Past and Present: Ashland and Hanson Places

1927 Photograph: Museum of the City of New York

A Look at Brooklyn, then and now.

The Williamsburgh Savings Bank was established in Williamsburg (h) in 1851. They were soon the recipients of a splendid new bank in 1854. Thirteen years later, they had outgrown that facility, and were looking to move into something larger. After an architectural competition, the designs of George Post were accepted, and the magnificent domed Williamsburgh Savings Bank was completed in five years, rising tall on Driggs and Broadway. The year was 1875. By 1923, the bank needed to open another major branch, closer to the Downtown Brooklyn hub, and a site was chosen on the corner of Ashland and Hanson Places, across the street from the LIRR station, and the rest of the busy transportation hub that is the Times Plaza area.

The designs of prominent bank architects Halsey, McCormick & Helmer were chosen. They had a stellar history of fine bank design, which in Brooklyn, included the extensive makeover of the Dime Savings Bank in the middle of the Fulton Street shopping district. They would also go on to design the Kings County Savings Bank on Eastern Parkway, in Crown Heights, and the Brevoort Savings Bank on Fulton Street in Bedford Stuyvesant. All of these designs were well steeped in the Art Deco style, and the Williamsburgh Savings Bank is about as Deco as they come.

The Williamsburgh Savings Bank, with its wonderful setbacks and central clock tower, would be the tallest building in Brooklyn for 80-plus years, up until only recently. It’s a masterpiece of Art Deco design, and is one of those rare buildings to be landmarked both outside and in: the bank interior is also landmarked and protected. The building is gloriously ornamented in bronze and stone, and is considered one of the finest skyscrapers in the entire city.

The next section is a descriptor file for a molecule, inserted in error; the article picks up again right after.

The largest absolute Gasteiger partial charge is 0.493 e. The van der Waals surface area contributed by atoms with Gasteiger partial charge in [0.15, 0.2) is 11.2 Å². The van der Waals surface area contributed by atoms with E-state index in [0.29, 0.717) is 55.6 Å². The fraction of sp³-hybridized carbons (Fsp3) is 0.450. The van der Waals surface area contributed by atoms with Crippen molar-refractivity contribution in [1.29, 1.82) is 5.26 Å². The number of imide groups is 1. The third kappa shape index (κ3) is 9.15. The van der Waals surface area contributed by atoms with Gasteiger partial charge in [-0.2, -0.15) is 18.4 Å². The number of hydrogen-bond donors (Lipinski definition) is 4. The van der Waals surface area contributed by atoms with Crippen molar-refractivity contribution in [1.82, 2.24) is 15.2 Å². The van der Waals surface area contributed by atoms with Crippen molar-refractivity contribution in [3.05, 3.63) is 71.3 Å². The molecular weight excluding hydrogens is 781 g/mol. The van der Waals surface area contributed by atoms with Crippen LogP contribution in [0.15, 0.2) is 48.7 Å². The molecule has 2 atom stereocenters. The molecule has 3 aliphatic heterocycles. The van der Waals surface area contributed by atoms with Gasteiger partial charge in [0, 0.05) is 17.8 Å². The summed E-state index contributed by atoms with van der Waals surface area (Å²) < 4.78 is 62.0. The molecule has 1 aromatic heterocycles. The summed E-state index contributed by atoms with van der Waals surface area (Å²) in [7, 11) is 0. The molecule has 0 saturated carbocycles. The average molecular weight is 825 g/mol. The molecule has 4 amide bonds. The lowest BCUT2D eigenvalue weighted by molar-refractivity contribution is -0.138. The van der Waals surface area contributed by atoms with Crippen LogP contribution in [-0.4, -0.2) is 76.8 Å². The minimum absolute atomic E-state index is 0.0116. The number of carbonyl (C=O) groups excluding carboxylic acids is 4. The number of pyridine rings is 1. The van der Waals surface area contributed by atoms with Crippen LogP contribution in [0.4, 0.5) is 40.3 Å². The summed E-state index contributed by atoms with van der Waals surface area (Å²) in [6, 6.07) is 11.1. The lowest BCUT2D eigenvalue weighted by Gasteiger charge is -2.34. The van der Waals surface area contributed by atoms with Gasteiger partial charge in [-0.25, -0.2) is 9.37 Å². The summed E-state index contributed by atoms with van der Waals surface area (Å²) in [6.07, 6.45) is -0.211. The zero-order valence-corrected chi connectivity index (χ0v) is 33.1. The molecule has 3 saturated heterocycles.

The period photograph on the left was taken in 1927 right before these buildings were all torn down. The signs on the roof herald the coming of the new bank. The church in the photograph was also torn down, and rebuilt next door to the new bank building. This is the Central Methodist Church, whose new building was also designed by Halsey, McCormick & Helmer, and built right after the bank was almost completed. The bank was built between 1927 and 1929, the church between 1929 and 1931.

The only buildings that remain today from the 1927 photograph are the Brooklyn Academy of Music, which can be seen way on the end of Ashland Place, on the far left, and the Central Branch of the YMCA, now the Shirley Chisholm State Office Building, all the way in the back on the right, up Hanson Place. The groups of two and four story brownstone buildings that lined Ashland Place were replaced by the bank and the Salvation Army HQ, which was also built in 1927, also after this photograph was taken. GMAP

1927 Photograph: Museum of the City of New York

2011 Photograph: Googlemaps

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